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  #21  
Old 02-21-2017, 11:52 AM
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RCL RCL is offline
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I'd seen this before and like it even more this time. Thanks for posting.
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  #22  
Old 02-21-2017, 08:29 PM
William A. Baurle William A. Baurle is offline
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https://muse.jhu.edu/article/175182

Link to a chunk of an interview with Tracy K. Smith. I was/am looking for one of her poems from The Body's Question online, called Gospel: Miguel (el Lobito).

Amazing poem. But then just about all of her poems, in that book at least, are amazing in some way.

**Edited in: ah well, it's not online anywhere, apparently. Just buy the book. You'll love it, I can just about gua-ran-tee it (< my Joe Willy Namath impression).

https://www.amazon.com/Bodys-Questio...sap_bc?ie=UTF8

Last edited by William A. Baurle; 02-21-2017 at 08:37 PM.
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  #23  
Old 02-24-2017, 09:51 PM
Siham Karami Siham Karami is offline
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Hey y'all,

Having no poem of my own notably significant for this month, but as I usually try to post a number of poems by black poets on my blog during fleeting February, and by chance while reading an anthology I got from a used store, I discovered Etheridge Knight. Not having time to copy the long poem that was a perfect rebuttal to Trump and right-wing excess in general that I found in that book, I will content myself to post one rather interesting poem by Knight, whose first book I believe was written or published while he was in prison.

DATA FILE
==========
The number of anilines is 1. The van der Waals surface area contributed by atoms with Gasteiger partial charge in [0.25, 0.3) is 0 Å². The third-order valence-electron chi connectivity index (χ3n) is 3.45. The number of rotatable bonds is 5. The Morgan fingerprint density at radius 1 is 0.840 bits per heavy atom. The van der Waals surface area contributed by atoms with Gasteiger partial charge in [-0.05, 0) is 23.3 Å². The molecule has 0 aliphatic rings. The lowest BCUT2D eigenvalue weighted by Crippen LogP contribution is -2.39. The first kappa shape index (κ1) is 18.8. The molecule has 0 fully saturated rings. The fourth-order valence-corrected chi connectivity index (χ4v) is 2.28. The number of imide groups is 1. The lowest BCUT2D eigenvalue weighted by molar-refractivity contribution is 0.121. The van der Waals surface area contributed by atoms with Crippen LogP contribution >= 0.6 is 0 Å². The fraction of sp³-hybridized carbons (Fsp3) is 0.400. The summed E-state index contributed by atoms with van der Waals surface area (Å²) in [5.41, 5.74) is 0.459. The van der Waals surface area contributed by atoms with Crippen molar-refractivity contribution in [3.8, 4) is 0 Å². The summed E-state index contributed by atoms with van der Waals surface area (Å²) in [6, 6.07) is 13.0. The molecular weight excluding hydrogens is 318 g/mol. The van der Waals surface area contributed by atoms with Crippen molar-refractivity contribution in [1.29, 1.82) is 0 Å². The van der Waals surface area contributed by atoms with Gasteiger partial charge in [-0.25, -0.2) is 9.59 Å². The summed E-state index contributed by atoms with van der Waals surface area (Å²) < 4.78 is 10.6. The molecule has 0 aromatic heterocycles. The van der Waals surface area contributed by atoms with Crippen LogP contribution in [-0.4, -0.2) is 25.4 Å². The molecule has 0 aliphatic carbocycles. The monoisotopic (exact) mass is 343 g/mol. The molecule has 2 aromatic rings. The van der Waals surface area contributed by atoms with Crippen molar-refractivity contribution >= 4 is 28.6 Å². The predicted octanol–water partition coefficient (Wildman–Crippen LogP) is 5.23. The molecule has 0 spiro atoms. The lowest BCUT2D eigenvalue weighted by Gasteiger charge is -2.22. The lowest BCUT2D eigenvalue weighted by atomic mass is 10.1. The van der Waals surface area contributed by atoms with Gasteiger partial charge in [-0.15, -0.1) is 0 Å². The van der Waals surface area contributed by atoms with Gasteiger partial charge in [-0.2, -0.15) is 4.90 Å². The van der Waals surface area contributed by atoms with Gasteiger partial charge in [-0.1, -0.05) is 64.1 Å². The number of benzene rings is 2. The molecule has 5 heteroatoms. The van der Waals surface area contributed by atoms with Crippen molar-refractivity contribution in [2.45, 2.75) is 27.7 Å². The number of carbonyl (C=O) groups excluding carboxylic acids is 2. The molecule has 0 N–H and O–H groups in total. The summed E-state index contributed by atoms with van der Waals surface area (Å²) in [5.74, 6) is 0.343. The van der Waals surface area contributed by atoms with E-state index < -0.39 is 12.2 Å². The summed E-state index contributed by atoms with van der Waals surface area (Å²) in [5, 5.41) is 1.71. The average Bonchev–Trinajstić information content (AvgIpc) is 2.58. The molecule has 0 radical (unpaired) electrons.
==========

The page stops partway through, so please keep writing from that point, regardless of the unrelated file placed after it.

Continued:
A Wasp Woman Visits a Black Junkie in Prison

By Etheridge Knight

After explanations and regulations, he
Walked warily in.
Black hair covered his chin, subscribing to
Villainous ideal.
“This can not be real,” he thought, “this is a
Classical mistake;
This is a cake baked with embarrassing icing;
Somebody’s got
Likely as not, a big fat tongue in cheek!
What have I to do
With a prim and proper-blooded lady?”
Christ in deed has risen
When a Junkie in prison visits with a Wasp woman.

“Hold your stupid face, man,
Learn a little grace, man; drop a notch the sacred shield.
She might have good reason,
Like: ‘I was in prison and ye visited me not,’ or—some such.
So sweep clear
Anachronistic fear, fight the fog,
And use no hot words.”

After the seating
And the greeting, they fished for a denominator,
Common or uncommon;
And could only summon up the fact that both were human.
“Be at ease, man!
Try to please, man!—the lady is as lost as you:
‘You got children, Ma’am?’” he said aloud.

The thrust broke the dam, and their lines wiggled in the water.
She offered no pills
To cure his many ills, no compact sermons, but small
And funny talk:
“My baby began to walk... simply cannot keep his room clean...”
Her chatter sparked no resurrection and truly
No shackles were shaken
But after she had taken her leave, he walked softly,
And for hours used no hot words.
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  #24  
Old 02-25-2017, 01:36 AM
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Ann Drysdale Ann Drysdale is offline
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Well, Siham, I've been following this thread since it began and your post just broke a dam.

I have long been afraid to do, to say, what I feel to be right in less specific but similar circumstances, only to be told that it's not OK. I remember with horror a situation when a member of a writing group, actually a wellknown person who is both black and gay, flung back his chair and walked out, shouting over his shoulder that he couldn't stay in the same room as someone who was so "right on". I struggle to recall what it was I said; if only, if only...